- It’s useful in many situations, including as an everything-charger while you’re bowfishing
- The smart throttle allows for additional fuel efficiency
- A 3-year warranty gives you some peace of mind about the operation of the generator
- The operating system leaves something to be desired – like a one-step start
Best Generators For Bowfishing Buying Guide
When you buy a generator to help with your bowfishing trips, you need to keep a few things front and center in your mind.
Bottom line, you need to know the kind of uses you’ll have for a generator on your bowfishing expeditions. And then you need to buy a generator that can serve those needs comfortably, rather than with its last gasp of effort.
The last thing you want to be thinking about as you draw your bow is whether or not your generator can cope with charging more than one laptop at a time.
On the other hand, simply going for the biggest and most powerful generator on the market is not the solution either. They come with penalties in terms of weight (and therefore portability), fuel efficiency, and noise.
Noise in particular you don’t want to increase while out on a bowfishing expedition, so think hard and find a generator that meets your needs, but doesn’t far exceed then if that comes with unnecessary implications.
How large your gas tank is ultimately determines how long you can keep the generator running.
It also determines how efficient your engine will be. Make sure you get a generator with a gas tank large enough for the kind of bowfishing trips you do.
As a follow on from the gas tank consideration, your generator will be marked with a maximum run time.
That’s the product of an equation of your gas tank capacity and the amount of wattage the generator is putting out. While you should know the capacity of your gas tank, this is the figure for how much time you’ll really be able to run the generator for in any given stretch.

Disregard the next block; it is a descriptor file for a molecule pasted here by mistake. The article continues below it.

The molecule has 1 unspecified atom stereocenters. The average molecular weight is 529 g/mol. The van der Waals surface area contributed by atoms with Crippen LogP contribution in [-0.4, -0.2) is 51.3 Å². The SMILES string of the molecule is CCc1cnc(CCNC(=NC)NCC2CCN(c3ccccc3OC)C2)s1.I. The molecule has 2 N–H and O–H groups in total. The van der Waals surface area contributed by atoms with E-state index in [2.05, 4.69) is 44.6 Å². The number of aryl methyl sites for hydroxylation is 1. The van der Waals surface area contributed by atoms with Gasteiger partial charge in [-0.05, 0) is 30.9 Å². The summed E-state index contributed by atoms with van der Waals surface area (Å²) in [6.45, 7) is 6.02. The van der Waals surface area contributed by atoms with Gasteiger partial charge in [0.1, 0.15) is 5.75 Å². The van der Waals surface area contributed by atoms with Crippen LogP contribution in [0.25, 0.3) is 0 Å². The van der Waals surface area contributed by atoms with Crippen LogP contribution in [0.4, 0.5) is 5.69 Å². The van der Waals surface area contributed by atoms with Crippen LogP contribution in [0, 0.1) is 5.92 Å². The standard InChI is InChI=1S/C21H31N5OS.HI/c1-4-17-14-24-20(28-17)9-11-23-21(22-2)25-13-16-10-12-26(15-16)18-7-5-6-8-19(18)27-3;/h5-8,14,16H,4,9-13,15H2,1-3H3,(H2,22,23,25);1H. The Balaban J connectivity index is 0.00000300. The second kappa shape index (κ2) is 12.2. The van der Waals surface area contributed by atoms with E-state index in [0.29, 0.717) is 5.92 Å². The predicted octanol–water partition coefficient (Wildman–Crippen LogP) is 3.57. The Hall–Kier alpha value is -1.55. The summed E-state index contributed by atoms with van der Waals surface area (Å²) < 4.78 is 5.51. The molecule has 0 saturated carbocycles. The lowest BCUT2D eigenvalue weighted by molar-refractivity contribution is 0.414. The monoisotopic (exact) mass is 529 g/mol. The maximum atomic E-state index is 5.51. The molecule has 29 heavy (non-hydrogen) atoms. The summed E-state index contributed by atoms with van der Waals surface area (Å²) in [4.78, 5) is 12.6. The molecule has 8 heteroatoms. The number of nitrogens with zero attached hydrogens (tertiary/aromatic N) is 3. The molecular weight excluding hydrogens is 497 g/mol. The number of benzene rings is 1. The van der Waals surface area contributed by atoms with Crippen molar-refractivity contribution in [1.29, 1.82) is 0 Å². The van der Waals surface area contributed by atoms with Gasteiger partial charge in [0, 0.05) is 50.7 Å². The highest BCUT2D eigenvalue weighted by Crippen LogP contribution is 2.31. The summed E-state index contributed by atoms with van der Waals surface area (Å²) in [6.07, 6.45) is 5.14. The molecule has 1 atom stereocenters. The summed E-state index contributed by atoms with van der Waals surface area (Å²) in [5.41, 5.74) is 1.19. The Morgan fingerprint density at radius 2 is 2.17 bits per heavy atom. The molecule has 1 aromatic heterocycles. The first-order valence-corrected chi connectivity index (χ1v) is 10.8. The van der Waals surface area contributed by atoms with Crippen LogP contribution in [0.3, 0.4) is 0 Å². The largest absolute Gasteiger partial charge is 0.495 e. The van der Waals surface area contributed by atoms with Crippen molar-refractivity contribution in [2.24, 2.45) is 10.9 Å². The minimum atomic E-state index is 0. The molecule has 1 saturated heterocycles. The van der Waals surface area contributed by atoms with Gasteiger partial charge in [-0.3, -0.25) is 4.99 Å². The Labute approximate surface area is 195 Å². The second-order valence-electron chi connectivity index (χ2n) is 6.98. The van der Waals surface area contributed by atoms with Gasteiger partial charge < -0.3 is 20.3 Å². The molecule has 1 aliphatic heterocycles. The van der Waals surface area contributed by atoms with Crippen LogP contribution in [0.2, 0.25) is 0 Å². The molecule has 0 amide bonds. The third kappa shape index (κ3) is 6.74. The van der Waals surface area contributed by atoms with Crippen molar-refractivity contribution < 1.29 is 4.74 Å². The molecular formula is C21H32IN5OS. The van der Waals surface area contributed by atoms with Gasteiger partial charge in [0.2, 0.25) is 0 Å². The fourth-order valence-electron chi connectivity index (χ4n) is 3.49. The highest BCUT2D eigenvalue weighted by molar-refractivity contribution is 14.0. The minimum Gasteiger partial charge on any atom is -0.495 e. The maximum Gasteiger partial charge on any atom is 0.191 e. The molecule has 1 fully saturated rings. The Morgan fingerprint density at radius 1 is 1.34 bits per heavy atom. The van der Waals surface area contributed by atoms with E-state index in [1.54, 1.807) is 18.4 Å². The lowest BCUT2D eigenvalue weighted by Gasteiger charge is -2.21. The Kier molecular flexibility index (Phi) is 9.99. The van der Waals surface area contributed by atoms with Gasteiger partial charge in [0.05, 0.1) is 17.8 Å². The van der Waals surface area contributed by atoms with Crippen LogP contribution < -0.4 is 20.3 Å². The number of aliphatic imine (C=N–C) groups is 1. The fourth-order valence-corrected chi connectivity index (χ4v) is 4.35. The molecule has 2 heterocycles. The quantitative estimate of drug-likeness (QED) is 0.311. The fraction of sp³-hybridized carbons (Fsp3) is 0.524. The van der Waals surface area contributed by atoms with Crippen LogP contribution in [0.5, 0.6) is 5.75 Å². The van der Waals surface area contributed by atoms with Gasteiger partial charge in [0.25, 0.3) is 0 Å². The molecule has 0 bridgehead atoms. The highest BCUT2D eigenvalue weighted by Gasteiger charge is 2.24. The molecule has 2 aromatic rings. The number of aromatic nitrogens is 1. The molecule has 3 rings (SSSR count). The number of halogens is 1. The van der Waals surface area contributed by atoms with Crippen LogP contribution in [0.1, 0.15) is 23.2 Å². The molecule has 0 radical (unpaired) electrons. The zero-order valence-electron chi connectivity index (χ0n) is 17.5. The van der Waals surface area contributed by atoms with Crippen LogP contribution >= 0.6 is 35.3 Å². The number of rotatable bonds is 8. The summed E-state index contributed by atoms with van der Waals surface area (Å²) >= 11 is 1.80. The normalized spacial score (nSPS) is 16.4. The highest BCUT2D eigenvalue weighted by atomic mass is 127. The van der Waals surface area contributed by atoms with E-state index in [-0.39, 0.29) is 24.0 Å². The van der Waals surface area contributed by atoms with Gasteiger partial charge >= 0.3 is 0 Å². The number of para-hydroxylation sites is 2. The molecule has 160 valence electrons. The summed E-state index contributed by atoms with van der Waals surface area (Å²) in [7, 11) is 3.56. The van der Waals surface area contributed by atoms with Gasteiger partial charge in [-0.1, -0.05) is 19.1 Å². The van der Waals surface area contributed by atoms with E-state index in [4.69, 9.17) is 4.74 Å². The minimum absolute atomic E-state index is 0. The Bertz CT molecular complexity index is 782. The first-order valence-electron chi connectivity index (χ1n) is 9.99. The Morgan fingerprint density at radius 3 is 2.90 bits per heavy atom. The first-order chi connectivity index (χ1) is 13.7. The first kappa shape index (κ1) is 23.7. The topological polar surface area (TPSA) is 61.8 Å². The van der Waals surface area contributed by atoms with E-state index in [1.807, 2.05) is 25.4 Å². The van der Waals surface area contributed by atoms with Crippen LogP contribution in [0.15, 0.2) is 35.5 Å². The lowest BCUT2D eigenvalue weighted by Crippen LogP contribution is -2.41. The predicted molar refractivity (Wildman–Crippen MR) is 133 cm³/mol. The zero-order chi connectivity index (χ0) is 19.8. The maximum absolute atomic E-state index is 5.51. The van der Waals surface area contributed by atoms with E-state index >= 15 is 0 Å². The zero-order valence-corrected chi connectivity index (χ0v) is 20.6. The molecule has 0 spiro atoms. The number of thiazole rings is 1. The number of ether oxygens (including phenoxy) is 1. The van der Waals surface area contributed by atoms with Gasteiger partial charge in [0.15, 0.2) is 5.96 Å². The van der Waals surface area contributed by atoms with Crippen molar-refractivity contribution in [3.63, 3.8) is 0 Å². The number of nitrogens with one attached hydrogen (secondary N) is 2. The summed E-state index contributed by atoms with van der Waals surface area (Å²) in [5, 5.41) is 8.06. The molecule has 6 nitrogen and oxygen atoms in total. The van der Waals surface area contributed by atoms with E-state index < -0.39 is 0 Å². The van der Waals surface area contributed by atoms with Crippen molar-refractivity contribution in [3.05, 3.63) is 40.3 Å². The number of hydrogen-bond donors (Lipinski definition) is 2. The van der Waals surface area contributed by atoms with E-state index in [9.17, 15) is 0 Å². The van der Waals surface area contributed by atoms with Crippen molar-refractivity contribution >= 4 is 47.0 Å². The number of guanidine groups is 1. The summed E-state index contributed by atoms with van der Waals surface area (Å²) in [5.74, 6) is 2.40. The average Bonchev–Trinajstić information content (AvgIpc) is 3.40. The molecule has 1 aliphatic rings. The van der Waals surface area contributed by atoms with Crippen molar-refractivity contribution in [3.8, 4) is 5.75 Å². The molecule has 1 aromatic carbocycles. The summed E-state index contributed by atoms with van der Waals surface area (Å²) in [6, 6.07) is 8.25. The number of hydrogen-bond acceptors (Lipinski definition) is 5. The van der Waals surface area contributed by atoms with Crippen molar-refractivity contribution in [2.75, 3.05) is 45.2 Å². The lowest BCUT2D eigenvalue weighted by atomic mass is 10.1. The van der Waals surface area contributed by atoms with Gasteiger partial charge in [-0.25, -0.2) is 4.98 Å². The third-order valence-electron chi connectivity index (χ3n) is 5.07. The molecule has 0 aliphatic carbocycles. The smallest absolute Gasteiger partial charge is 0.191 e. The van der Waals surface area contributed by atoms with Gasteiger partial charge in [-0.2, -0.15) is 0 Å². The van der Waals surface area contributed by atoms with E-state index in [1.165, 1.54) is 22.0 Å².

Again, compare the figure to your usual bowfishing trip, and buy a generator you’re convinced can cover you when you need it, for as long as you need it.
The thing about a generator is that it’s a step-up choice – especially on noise. Batteries, generally, are as quiet as can be.
So if you’re going for a generator, you have to be able to a) justify the upgrade by having lots of things to power up, and b) get one that makes as little noise as possible, so it doesn’t grate on your nerves and possibly affect your bowfishing trip.
Look out for generators with low decibel levels – everyone will have a better bowfishing trip, including you.
This is not essential, but it can be extremely useful if your generator has an eco mode – it will help extend your fuel efficiency, which is good for the planet and also good for you, as you won’t have to replace your fuel tank so often.
Ecology and economy working as one entity can’t be bad, so if you have a generator with an eco mode on your list, maybe boost it higher on account of this feature.
Weight And Portability
The weight of any generator is always a factor in which are the most popular units.
That’s especially true if, for instance, you’re intending to take it out on a bowhunting expedition. Go as lightweight as you can without compromising power generation, and look for a good sturdy carrying handle.
Price – And Value
No-one wants to spend over their budget for a bowfishing generator, but you do want to get one that represents good value.
If you’re going to get a generator at all, you want one that delivers a lot of generation for relatively little fuel, and that brings a degree of ease and stress relief to your bowfishing trip, rather than adding in hassle, heavy weights, or loud noises.
Don’t pay too much, but make a list of the things that would improve your bowfishing trips and be prepared to pay more for those key features, like low noise.
Frequently Asked Questions
What’s The Maximum Weight For A Portable Generator?
That depends on the strength of your arms and the condition of your fitness. Ideally, you want to keep the weight as low as possible without compromising the power output.
For bowfishing, you don’t want to add unnecessarily to the weight of all the other gear you need to pursue your fishing, so keep it as light as possible – the Jackery is only 6.6 pounds, for instance.
How Many Charging Options Should I Be Looking For?
How many appliances are you taking on your bowfishing trip? It’s really that simple. We all have phones, so you need at least one USB port.
Beyond that, if you want to charge laptops, coffeemakers, lights, separate cameras, etc, gather all your most likely gear together, and choose a generator that will charge them all – ideally, with room to spare for any bowfishing buddy who comes along.
keep your helmet out of direct sunlight and store it somewhere that doesn’t get too warm.